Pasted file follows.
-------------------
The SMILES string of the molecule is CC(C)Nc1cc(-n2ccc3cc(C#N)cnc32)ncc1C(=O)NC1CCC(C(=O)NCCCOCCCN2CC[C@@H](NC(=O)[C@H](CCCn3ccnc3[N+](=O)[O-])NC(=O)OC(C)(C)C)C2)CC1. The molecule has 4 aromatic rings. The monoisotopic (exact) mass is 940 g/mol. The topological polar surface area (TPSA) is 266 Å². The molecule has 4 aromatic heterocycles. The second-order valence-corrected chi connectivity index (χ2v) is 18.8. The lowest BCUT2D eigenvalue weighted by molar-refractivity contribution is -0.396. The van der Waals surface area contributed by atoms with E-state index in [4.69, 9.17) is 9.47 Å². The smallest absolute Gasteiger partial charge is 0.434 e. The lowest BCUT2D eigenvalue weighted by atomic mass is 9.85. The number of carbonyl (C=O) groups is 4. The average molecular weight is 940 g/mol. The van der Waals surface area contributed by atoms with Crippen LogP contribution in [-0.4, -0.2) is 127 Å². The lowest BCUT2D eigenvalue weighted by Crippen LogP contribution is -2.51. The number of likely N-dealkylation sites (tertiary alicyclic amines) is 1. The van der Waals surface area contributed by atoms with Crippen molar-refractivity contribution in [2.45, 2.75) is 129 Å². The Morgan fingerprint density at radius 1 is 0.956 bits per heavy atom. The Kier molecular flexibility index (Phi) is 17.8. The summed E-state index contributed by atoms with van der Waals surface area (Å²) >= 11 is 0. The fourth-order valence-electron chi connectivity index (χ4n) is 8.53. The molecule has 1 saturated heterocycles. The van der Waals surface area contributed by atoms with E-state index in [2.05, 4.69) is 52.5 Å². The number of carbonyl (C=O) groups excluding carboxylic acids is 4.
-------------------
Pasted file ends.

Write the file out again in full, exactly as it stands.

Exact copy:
The SMILES string of the molecule is CC(C)Nc1cc(-n2ccc3cc(C#N)cnc32)ncc1C(=O)NC1CCC(C(=O)NCCCOCCCN2CC[C@@H](NC(=O)[C@H](CCCn3ccnc3[N+](=O)[O-])NC(=O)OC(C)(C)C)C2)CC1. The molecule has 4 aromatic rings. The monoisotopic (exact) mass is 940 g/mol. The topological polar surface area (TPSA) is 266 Å². The molecule has 4 aromatic heterocycles. The second-order valence-corrected chi connectivity index (χ2v) is 18.8. The lowest BCUT2D eigenvalue weighted by molar-refractivity contribution is -0.396. The van der Waals surface area contributed by atoms with E-state index in [4.69, 9.17) is 9.47 Å². The smallest absolute Gasteiger partial charge is 0.434 e. The lowest BCUT2D eigenvalue weighted by atomic mass is 9.85. The number of carbonyl (C=O) groups is 4. The average molecular weight is 940 g/mol. The van der Waals surface area contributed by atoms with Crippen LogP contribution in [-0.4, -0.2) is 127 Å². The lowest BCUT2D eigenvalue weighted by Crippen LogP contribution is -2.51. The number of likely N-dealkylation sites (tertiary alicyclic amines) is 1. The van der Waals surface area contributed by atoms with Crippen molar-refractivity contribution in [2.45, 2.75) is 129 Å². The Morgan fingerprint density at radius 1 is 0.956 bits per heavy atom. The Kier molecular flexibility index (Phi) is 17.8. The summed E-state index contributed by atoms with van der Waals surface area (Å²) >= 11 is 0. The fourth-order valence-electron chi connectivity index (χ4n) is 8.53. The molecule has 1 saturated heterocycles. The van der Waals surface area contributed by atoms with E-state index in [2.05, 4.69) is 52.5 Å². The number of carbonyl (C=O) groups excluding carboxylic acids is 4.